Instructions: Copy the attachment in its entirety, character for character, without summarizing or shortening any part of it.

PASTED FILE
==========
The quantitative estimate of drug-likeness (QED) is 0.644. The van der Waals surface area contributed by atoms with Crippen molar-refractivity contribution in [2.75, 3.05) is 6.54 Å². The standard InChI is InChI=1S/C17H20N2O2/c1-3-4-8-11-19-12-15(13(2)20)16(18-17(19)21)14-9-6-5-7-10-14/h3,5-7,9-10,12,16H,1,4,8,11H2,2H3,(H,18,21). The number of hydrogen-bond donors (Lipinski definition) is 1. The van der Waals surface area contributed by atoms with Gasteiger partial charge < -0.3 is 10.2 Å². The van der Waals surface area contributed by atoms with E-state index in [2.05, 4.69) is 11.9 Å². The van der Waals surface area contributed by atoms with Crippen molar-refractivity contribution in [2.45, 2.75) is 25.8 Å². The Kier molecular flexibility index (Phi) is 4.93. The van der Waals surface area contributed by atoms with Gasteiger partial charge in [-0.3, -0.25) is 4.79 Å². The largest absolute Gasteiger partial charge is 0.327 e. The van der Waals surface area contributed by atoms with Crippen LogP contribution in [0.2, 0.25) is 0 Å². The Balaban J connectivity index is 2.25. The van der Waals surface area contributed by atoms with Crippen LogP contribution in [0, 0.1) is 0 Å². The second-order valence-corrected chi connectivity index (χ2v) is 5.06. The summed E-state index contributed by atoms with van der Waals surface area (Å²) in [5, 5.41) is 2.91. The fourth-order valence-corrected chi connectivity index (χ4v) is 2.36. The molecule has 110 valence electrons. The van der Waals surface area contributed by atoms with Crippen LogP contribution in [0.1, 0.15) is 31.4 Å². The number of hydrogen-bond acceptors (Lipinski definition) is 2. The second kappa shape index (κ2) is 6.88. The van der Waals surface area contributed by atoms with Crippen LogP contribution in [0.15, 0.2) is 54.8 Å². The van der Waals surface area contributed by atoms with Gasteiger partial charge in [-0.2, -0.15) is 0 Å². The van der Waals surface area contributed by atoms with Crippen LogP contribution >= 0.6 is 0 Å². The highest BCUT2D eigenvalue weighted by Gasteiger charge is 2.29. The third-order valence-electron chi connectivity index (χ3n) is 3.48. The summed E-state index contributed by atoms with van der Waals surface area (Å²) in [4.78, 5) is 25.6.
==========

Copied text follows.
The quantitative estimate of drug-likeness (QED) is 0.644. The van der Waals surface area contributed by atoms with Crippen molar-refractivity contribution in [2.75, 3.05) is 6.54 Å². The standard InChI is InChI=1S/C17H20N2O2/c1-3-4-8-11-19-12-15(13(2)20)16(18-17(19)21)14-9-6-5-7-10-14/h3,5-7,9-10,12,16H,1,4,8,11H2,2H3,(H,18,21). The number of hydrogen-bond donors (Lipinski definition) is 1. The van der Waals surface area contributed by atoms with Gasteiger partial charge < -0.3 is 10.2 Å². The van der Waals surface area contributed by atoms with E-state index in [2.05, 4.69) is 11.9 Å². The van der Waals surface area contributed by atoms with Crippen molar-refractivity contribution in [2.45, 2.75) is 25.8 Å². The Kier molecular flexibility index (Phi) is 4.93. The van der Waals surface area contributed by atoms with Gasteiger partial charge in [-0.3, -0.25) is 4.79 Å². The largest absolute Gasteiger partial charge is 0.327 e. The van der Waals surface area contributed by atoms with Crippen LogP contribution in [0.2, 0.25) is 0 Å². The Balaban J connectivity index is 2.25. The van der Waals surface area contributed by atoms with Crippen LogP contribution in [0, 0.1) is 0 Å². The second-order valence-corrected chi connectivity index (χ2v) is 5.06. The summed E-state index contributed by atoms with van der Waals surface area (Å²) in [5, 5.41) is 2.91. The fourth-order valence-corrected chi connectivity index (χ4v) is 2.36. The molecule has 110 valence electrons. The van der Waals surface area contributed by atoms with Crippen LogP contribution in [0.1, 0.15) is 31.4 Å². The number of hydrogen-bond acceptors (Lipinski definition) is 2. The second kappa shape index (κ2) is 6.88. The van der Waals surface area contributed by atoms with Crippen LogP contribution in [0.15, 0.2) is 54.8 Å². The van der Waals surface area contributed by atoms with Gasteiger partial charge in [-0.2, -0.15) is 0 Å². The van der Waals surface area contributed by atoms with Crippen LogP contribution >= 0.6 is 0 Å². The highest BCUT2D eigenvalue weighted by Gasteiger charge is 2.29. The third-order valence-electron chi connectivity index (χ3n) is 3.48. The summed E-state index contributed by atoms with van der Waals surface area (Å²) in [4.78, 5) is 25.6.